Getting people to quit using tobacco comes down to education for both patients and their medical providers.
Going forward, that is what the Tobacco Cessation Center of Northern New York at Carthage Area Hospital wants both groups to understand. To that end, tobacco expert Dr. Geoffrey C. Williams is coming to town for a dinner presentation today at 5:30 p.m. at the Hilton Garden Inn, 1290 Arsenal St.
Dr. Williams, professor of medicine at the University of Rochester, will talk about how hed like primary care clinicians to better identify tobacco users, in an effort to decrease health risks.
If you have a patient that already has emphysema and continues to smoke, thats a problem, he said. Theyre more at risk for infections.
People who smoke cigarettes or use chewing tobacco or other tobacco products, he said, may disrupt their bodys normal ability to clear bugs out of its system.
Tars suppress the immune system, Dr. Williams said. We want to teach our physicians and medical offices to be recommending immunizations. All those risks are going down if they quit smoking.
C. Beth Gero, coordinator of the Tobacco Cessation Center of Northern New York at Carthage Area Hospital, which is hosting the presentation, said a few dozen medical providers are expected to attend the dinner today. She said continuing education workshops, such as the presentation by Dr. Williams, are necessary to give local medical professionals the most up-to-date information. That is needed, she said, because here in Jefferson County we have one of the higher prevalences of smoking.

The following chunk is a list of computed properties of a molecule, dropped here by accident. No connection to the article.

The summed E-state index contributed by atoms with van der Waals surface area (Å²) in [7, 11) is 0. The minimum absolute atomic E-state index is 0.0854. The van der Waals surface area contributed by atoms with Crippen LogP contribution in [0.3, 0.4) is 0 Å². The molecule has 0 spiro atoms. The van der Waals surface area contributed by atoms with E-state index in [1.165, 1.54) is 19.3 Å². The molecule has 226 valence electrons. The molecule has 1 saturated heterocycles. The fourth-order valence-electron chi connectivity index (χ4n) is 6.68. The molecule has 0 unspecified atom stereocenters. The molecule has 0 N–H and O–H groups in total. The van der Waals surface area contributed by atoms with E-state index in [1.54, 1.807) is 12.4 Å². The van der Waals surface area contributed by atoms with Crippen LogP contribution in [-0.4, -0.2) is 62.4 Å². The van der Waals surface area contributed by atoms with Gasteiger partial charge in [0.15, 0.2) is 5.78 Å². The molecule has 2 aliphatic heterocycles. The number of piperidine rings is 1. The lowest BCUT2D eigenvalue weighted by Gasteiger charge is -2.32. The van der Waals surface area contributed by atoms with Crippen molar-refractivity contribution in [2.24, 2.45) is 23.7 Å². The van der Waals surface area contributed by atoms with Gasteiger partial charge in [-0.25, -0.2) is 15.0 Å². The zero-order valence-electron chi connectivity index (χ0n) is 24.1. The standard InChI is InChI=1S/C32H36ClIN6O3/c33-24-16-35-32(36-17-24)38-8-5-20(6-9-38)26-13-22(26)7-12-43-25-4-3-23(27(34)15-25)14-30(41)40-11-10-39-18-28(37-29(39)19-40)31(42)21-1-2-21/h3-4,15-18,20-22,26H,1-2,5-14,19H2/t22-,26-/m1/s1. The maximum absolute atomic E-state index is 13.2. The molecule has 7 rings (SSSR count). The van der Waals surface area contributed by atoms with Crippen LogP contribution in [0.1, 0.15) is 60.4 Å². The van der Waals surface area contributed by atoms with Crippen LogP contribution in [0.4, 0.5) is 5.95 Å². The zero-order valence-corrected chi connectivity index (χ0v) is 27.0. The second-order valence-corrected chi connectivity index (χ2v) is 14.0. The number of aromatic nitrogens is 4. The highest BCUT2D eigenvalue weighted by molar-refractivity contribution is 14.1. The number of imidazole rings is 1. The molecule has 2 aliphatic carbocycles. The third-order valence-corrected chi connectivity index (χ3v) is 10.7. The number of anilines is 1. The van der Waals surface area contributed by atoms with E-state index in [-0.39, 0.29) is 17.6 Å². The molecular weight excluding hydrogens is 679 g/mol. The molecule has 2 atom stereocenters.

Tobacco use is increasing because people are going from smoking to chew tobacco, she said.
Dr. Williamss presentation will help identify strategies to motivate patients to stop smoking, demonstrate how to interview a patient who uses tobacco and has a chronic disease, and review suggestions for a team approach to help patients stop smoking.
We never know whats going to motivate a smoker to quit, he said.
But providing smokers with all the necessary tools to quit also gives them the ability to control their situation. Mrs. Gero said she never tells someone to quit using tobacco, as it is up to each person to decide when the time is right.
Mrs. Gero said Dr. Williams was chosen as guest speaker because he is an expert in his field. He also is director of the University of Rochester Healthy Living Center, is certified with the American Board of Internal Medicine and the ASP board, is a specialist in clinical hypertension and is on the American Board of Clinical Lipidology.
The presentation is a collaboration with the North Country Healthy Heart Network, which offered a similar presentation Tuesday. Continuing education credits are offered for medical providers who attend tonights event.
Mrs. Gero, who is based out of Canton-Potsdam Hospital, Potsdam, said the free dinner presentation is an annual event for the Tobacco Cessation Center, which also provides training workshops and shares information with medical providers to pass on to patients.
The center at Carthage Area Hospital is funded through a Bureau of Tobacco Control grant the hospital received five years ago. The current funding cycle ends June 30, and in order to sustain the center here, Carthage Area Hospital would have to reapply.
Mrs. Gero said the center, one of 19 in the state, is affiliated with the NY Smokers Quit Line.